Mus musculus papillomavirus 1 is a key driver of skin cancer development upon immunosuppression

Skin Cancer

Am J Transplant. 2020 Oct 15. doi: 10.1111/ajt.16358. Online ahead of print.


Epidemiological and experimental data implicate cutaneous human papillomavirus infection as co-factor in the development of cutaneous squamous cell carcinomas (cSCCs), particularly in immunocompromised organ transplant recipients (OTRs). Herein, we established and characterized a skin cancer model, in which Mus musculus papillomavirus 1 (MmuPV1) infection caused cSCCs in cyclosporine A (CsA)-treated mice, even in the absence of UV-light. Development of cSCCs and their precursors were observed in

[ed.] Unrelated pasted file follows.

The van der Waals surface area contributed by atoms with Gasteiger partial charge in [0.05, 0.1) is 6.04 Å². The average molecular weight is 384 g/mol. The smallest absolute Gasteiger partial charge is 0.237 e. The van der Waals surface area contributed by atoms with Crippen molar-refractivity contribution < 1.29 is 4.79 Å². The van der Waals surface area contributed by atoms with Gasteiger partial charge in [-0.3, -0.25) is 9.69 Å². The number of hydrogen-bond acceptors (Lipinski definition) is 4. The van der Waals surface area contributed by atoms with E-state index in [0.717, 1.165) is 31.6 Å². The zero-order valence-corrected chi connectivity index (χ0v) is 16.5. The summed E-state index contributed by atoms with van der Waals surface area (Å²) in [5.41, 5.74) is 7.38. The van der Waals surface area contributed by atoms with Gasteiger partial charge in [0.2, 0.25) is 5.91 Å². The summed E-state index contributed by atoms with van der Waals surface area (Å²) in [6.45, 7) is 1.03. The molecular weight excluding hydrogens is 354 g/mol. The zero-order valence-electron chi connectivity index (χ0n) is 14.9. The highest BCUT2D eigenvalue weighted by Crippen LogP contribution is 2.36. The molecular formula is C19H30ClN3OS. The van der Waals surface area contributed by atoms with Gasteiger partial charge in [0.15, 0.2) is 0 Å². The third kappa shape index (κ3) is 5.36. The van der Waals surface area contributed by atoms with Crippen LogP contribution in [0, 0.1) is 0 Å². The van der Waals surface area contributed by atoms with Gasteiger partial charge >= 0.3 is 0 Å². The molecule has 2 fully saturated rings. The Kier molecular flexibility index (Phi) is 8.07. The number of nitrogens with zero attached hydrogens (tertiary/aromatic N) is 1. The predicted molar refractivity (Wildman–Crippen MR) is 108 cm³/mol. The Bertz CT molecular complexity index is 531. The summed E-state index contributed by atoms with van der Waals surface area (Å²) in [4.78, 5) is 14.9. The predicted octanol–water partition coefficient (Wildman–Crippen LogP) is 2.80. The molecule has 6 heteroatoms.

70% of MmuPV1-infected, CsA-treated mice on back as well as tail skin. Immunosuppression by systemic CsA, but not UV-B irradiation, was a prerequisite, as immunocompetent or UV-B-irradiated mice did not develop skin malignancies after infection. In the virus-driven cSCCs the MmuPV1-E6/E7 oncogenes were abundantly expressed, and transcriptional activity and productive infection demonstrated. MmuPV1 infection induced expression of phosphorylated H2AX, but not degradation of pro-apoptotic BAK in the cSCCs. Transfer of primary cells, established from a MmuPV1-induced cSCC from back skin, into athymic nude mice gave rise to secondary cSCCs, which lacked viral DNA, demonstrating that maintenance of the malignant phenotype was virus-independent. This papillomavirus-induced skin cancer model opens future investigations into viral involvement, pathogenesis and cancer surveillance, aiming at understanding and controlling the high incidence of skin cancer in OTRs.